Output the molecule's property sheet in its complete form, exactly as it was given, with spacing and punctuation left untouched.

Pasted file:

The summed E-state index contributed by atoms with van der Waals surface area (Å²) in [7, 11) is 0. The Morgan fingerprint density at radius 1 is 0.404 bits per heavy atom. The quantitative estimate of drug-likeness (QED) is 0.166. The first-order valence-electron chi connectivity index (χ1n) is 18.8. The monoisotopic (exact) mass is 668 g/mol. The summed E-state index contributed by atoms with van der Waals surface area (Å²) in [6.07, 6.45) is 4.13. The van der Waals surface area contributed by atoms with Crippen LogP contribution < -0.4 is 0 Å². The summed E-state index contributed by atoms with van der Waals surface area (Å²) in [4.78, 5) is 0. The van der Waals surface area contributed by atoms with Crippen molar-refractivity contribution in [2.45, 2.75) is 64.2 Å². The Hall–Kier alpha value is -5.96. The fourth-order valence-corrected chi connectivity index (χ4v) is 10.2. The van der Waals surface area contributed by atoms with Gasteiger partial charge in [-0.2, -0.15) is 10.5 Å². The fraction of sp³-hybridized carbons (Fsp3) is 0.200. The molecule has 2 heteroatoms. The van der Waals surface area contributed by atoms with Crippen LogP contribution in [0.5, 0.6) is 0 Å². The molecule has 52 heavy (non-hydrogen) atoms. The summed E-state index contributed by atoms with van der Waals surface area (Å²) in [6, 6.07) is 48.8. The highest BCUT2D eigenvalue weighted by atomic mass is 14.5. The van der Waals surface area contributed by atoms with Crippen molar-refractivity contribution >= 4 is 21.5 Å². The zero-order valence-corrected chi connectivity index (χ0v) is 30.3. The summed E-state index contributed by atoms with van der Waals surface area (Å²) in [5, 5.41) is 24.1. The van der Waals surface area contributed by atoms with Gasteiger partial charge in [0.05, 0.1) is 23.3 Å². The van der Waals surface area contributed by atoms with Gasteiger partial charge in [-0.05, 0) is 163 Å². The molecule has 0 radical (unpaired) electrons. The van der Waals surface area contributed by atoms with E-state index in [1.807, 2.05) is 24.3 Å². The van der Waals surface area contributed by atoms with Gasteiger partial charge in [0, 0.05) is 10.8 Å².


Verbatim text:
The summed E-state index contributed by atoms with van der Waals surface area (Å²) in [7, 11) is 0. The Morgan fingerprint density at radius 1 is 0.404 bits per heavy atom. The quantitative estimate of drug-likeness (QED) is 0.166. The first-order valence-electron chi connectivity index (χ1n) is 18.8. The monoisotopic (exact) mass is 668 g/mol. The summed E-state index contributed by atoms with van der Waals surface area (Å²) in [6.07, 6.45) is 4.13. The van der Waals surface area contributed by atoms with Crippen LogP contribution < -0.4 is 0 Å². The summed E-state index contributed by atoms with van der Waals surface area (Å²) in [4.78, 5) is 0. The van der Waals surface area contributed by atoms with Crippen molar-refractivity contribution in [2.45, 2.75) is 64.2 Å². The Hall–Kier alpha value is -5.96. The fourth-order valence-corrected chi connectivity index (χ4v) is 10.2. The van der Waals surface area contributed by atoms with Gasteiger partial charge in [-0.2, -0.15) is 10.5 Å². The fraction of sp³-hybridized carbons (Fsp3) is 0.200. The molecule has 2 heteroatoms. The van der Waals surface area contributed by atoms with Crippen LogP contribution in [0.5, 0.6) is 0 Å². The molecule has 52 heavy (non-hydrogen) atoms. The summed E-state index contributed by atoms with van der Waals surface area (Å²) in [6, 6.07) is 48.8. The highest BCUT2D eigenvalue weighted by atomic mass is 14.5. The van der Waals surface area contributed by atoms with Crippen molar-refractivity contribution >= 4 is 21.5 Å². The zero-order valence-corrected chi connectivity index (χ0v) is 30.3. The summed E-state index contributed by atoms with van der Waals surface area (Å²) in [5, 5.41) is 24.1. The van der Waals surface area contributed by atoms with Gasteiger partial charge in [0.05, 0.1) is 23.3 Å². The van der Waals surface area contributed by atoms with Gasteiger partial charge in [-0.05, 0) is 163 Å². The molecule has 0 radical (unpaired) electrons. The van der Waals surface area contributed by atoms with E-state index in [1.807, 2.05) is 24.3 Å². The van der Waals surface area contributed by atoms with Gasteiger partial charge in [0, 0.05) is 10.8 Å².